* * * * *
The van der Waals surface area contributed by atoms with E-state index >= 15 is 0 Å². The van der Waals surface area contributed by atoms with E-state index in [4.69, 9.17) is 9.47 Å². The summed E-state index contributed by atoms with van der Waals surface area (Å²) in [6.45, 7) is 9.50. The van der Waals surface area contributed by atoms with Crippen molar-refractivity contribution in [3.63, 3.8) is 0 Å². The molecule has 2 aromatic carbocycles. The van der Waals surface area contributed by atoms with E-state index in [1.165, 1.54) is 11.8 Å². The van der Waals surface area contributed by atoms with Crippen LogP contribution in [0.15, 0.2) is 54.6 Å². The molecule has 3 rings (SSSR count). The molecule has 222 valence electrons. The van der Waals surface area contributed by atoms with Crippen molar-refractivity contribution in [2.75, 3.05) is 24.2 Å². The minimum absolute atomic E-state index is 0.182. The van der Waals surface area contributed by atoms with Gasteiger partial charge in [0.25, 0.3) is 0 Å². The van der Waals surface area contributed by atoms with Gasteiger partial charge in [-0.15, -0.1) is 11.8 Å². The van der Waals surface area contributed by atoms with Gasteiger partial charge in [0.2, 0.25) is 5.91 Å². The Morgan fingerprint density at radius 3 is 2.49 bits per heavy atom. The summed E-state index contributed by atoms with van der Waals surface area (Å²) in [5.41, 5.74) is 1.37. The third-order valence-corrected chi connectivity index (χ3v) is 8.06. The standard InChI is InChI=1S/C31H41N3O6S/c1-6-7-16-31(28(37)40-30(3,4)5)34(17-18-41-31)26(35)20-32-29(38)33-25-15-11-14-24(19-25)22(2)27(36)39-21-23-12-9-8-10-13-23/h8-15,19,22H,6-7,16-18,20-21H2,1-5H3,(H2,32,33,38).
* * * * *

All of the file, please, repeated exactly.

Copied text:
The van der Waals surface area contributed by atoms with E-state index >= 15 is 0 Å². The van der Waals surface area contributed by atoms with E-state index in [4.69, 9.17) is 9.47 Å². The summed E-state index contributed by atoms with van der Waals surface area (Å²) in [6.45, 7) is 9.50. The van der Waals surface area contributed by atoms with Crippen molar-refractivity contribution in [3.63, 3.8) is 0 Å². The molecule has 2 aromatic carbocycles. The van der Waals surface area contributed by atoms with E-state index in [1.165, 1.54) is 11.8 Å². The van der Waals surface area contributed by atoms with Crippen LogP contribution in [0.15, 0.2) is 54.6 Å². The molecule has 3 rings (SSSR count). The molecule has 222 valence electrons. The van der Waals surface area contributed by atoms with Crippen molar-refractivity contribution in [2.75, 3.05) is 24.2 Å². The minimum absolute atomic E-state index is 0.182. The van der Waals surface area contributed by atoms with Gasteiger partial charge in [0.25, 0.3) is 0 Å². The van der Waals surface area contributed by atoms with Gasteiger partial charge in [-0.15, -0.1) is 11.8 Å². The van der Waals surface area contributed by atoms with Gasteiger partial charge in [0.2, 0.25) is 5.91 Å². The Morgan fingerprint density at radius 3 is 2.49 bits per heavy atom. The summed E-state index contributed by atoms with van der Waals surface area (Å²) in [5.41, 5.74) is 1.37. The third-order valence-corrected chi connectivity index (χ3v) is 8.06. The standard InChI is InChI=1S/C31H41N3O6S/c1-6-7-16-31(28(37)40-30(3,4)5)34(17-18-41-31)26(35)20-32-29(38)33-25-15-11-14-24(19-25)22(2)27(36)39-21-23-12-9-8-10-13-23/h8-15,19,22H,6-7,16-18,20-21H2,1-5H3,(H2,32,33,38).